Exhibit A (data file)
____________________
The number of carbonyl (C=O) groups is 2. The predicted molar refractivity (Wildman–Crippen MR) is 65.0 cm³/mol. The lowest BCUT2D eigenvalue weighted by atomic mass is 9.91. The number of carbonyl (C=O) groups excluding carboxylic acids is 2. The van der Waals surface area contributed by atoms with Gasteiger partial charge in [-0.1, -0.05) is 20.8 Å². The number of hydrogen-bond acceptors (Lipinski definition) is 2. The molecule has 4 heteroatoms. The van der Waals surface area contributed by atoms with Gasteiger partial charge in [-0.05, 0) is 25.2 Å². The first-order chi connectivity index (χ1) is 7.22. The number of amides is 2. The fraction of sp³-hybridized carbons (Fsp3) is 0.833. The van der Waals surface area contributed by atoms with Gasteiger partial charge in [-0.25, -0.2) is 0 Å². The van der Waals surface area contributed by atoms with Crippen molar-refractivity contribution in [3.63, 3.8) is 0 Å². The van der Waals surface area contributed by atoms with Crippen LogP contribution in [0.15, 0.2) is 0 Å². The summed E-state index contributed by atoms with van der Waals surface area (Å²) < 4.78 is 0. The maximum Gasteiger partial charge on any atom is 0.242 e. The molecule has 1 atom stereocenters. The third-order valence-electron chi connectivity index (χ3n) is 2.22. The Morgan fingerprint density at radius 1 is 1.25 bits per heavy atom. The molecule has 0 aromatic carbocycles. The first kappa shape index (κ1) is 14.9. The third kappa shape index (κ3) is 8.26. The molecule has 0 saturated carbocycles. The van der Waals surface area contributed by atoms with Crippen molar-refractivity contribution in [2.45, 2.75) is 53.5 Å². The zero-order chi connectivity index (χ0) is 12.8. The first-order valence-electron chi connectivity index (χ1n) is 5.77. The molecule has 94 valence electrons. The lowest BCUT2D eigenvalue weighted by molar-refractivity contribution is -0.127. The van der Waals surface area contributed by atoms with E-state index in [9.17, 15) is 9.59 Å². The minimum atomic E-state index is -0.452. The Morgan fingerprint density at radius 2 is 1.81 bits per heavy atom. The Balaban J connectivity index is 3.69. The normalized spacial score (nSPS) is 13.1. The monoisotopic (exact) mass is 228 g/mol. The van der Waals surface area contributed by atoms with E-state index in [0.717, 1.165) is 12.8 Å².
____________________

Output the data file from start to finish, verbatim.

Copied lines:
The number of carbonyl (C=O) groups is 2. The predicted molar refractivity (Wildman–Crippen MR) is 65.0 cm³/mol. The lowest BCUT2D eigenvalue weighted by atomic mass is 9.91. The number of carbonyl (C=O) groups excluding carboxylic acids is 2. The van der Waals surface area contributed by atoms with Gasteiger partial charge in [-0.1, -0.05) is 20.8 Å². The number of hydrogen-bond acceptors (Lipinski definition) is 2. The molecule has 4 heteroatoms. The van der Waals surface area contributed by atoms with Gasteiger partial charge in [-0.05, 0) is 25.2 Å². The first-order chi connectivity index (χ1) is 7.22. The number of amides is 2. The fraction of sp³-hybridized carbons (Fsp3) is 0.833. The van der Waals surface area contributed by atoms with Gasteiger partial charge in [-0.25, -0.2) is 0 Å². The van der Waals surface area contributed by atoms with Crippen molar-refractivity contribution in [3.63, 3.8) is 0 Å². The van der Waals surface area contributed by atoms with Crippen LogP contribution in [0.15, 0.2) is 0 Å². The summed E-state index contributed by atoms with van der Waals surface area (Å²) < 4.78 is 0. The maximum Gasteiger partial charge on any atom is 0.242 e. The molecule has 1 atom stereocenters. The third-order valence-electron chi connectivity index (χ3n) is 2.22. The Morgan fingerprint density at radius 1 is 1.25 bits per heavy atom. The molecule has 0 aromatic carbocycles. The first kappa shape index (κ1) is 14.9. The third kappa shape index (κ3) is 8.26. The molecule has 0 saturated carbocycles. The van der Waals surface area contributed by atoms with Crippen molar-refractivity contribution in [2.45, 2.75) is 53.5 Å². The zero-order chi connectivity index (χ0) is 12.8. The first-order valence-electron chi connectivity index (χ1n) is 5.77. The molecule has 94 valence electrons. The lowest BCUT2D eigenvalue weighted by molar-refractivity contribution is -0.127. The van der Waals surface area contributed by atoms with E-state index in [9.17, 15) is 9.59 Å². The minimum atomic E-state index is -0.452. The Morgan fingerprint density at radius 2 is 1.81 bits per heavy atom. The Balaban J connectivity index is 3.69. The normalized spacial score (nSPS) is 13.1. The monoisotopic (exact) mass is 228 g/mol. The van der Waals surface area contributed by atoms with E-state index in [0.717, 1.165) is 12.8 Å².